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Canberrans call for riskier and more challenging playgrounds

By Jasper Lindell
Isabella Harding, 3, left, and brother Ben, 5, from Carwoola play at the Glebe Park playground on Friday. Picture: Elesa Kurtz

Canberrans have called for riskier and more challenging playgrounds as part of a wide-ranging consultation process on the future of the ACT's play areas.

But the ACT government is not rushing to heighten the danger at its 515 public play spaces after releasing a new play space strategy.

Instead the government said it would examine best practice design to "strengthen the quality and diversity of play experiences".

The government would also develop a "play value index" to identify which sites need repair and improvement.

"Providing safe levels of challenge and risk in play spaces strengthens coordination and orientation skills, allows children to learn about acceptable risk-taking and to successfully navigate their world," the government's strategy said.

And more playgrounds will be fenced in the ACT, in a move that will make the sites more accessible for families with children who have special needs.

City Services Minister Chris Steel said play was essential to cognitive, physical and social development of children and young people.

"The new strategy guides the forward planning, delivery and management of more than 500 playgrounds across the ACT," Mr Steel said.

"It creates a framework to deliver an equitable, inclusive, diverse, safe and engaging mix of play opportunities across Canberra."

The strategy follows a consultation period last year, which found 91 per cent of survey respondents fully or mostly supported making sure ACT play spaces were accessible and inclusive.

"Fencing around play spaces was seen as a high priority by some to help keep children safe from busy roads or getting lost. This is seen as particularly important for children with additional-needs or carers supervising multiple children," a consultation report released by the ACT government said.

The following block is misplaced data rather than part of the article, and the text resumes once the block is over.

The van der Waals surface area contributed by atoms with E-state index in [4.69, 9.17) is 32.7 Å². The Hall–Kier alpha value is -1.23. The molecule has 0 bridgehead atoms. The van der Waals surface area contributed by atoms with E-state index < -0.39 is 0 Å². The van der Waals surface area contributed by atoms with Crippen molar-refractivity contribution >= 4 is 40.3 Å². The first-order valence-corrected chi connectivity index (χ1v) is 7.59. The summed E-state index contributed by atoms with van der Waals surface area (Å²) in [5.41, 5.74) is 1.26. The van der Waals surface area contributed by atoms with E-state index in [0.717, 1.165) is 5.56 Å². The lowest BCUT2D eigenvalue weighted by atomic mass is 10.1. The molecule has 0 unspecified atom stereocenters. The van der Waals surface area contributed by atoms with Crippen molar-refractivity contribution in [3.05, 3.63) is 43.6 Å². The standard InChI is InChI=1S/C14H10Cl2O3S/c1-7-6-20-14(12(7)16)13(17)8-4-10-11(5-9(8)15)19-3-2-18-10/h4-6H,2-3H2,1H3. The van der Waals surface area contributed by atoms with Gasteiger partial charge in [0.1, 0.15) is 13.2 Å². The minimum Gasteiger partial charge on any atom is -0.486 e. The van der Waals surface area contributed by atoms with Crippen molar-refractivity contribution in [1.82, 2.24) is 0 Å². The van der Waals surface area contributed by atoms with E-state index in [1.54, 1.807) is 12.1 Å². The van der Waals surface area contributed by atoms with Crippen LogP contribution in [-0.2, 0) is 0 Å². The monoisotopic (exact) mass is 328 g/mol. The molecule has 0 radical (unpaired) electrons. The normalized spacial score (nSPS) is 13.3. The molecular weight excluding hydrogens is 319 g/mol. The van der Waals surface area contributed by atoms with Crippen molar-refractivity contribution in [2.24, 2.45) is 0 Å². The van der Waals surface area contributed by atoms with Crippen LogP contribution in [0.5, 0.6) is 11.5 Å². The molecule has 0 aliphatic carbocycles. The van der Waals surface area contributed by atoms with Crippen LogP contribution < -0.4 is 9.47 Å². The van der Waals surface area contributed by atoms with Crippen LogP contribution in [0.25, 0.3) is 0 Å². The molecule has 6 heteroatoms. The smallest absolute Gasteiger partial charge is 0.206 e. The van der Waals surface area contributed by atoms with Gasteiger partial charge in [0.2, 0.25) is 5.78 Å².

Nine per cent of respondents said they visited a playground with their family or child daily, while 55 per cent said they visited at least weekly.

The government said it would focus on six areas, that covered making play spaces accessible and safe, offering diversity and partnering with communities on play spaces.

"We will continue to improve the quality and diversity of play experiences across the network, with a focus on types of play experiences that are less common within ACT play spaces, such as more risk-based, challenging, nature-based and intergenerational play activities," the strategy said.

The strategy said the government intended to have a district play space in each district of the ACT.

"They will generally include structured play equipment, nature play, open space, barbeques, picnic shelters, toilets, car parks and landscaped areas to encourage large group gatherings and longer visits," the strategy said.

"District play spaces are the kind of facilities that families may make a dedicated outing to on the weekend, making them a 'destination' play space."

There are currently no district play spaces in Weston Creek and the Molonglo Valley.

There are 6.7 playgrounds for every 1000 children in the ACT, higher than the Australian average of 5.2 playgrounds, the strategy said.

"Most residences in Canberra are within 400 metres of a local playground and this ease of access to a play space and the surrounding green space is highly valued by the community," the strategy said.

"However, many local play spaces in Canberra's older suburbs have low play value because they cater to limited age ranges and lack the quality of play experience available in newer, larger play spaces."

The strategy pointed to figures from ACT Health that showed almost half of children aged between five and 15 in the territory exceeded recommended screen activity time.

The data also showed 22 per cent of the cohort were meeting the physical activity guideline for children, which the government said contributed to the ACT having a high rate of children aged five to 15 who were overweight or obese.

"These high levels of sedentary behaviour among children and adults provide a further impetus for improving the range of play experiences across our play space network and encouraging people across the lifespan to engage in physical activity and outdoor recreation," the government's strategy said.

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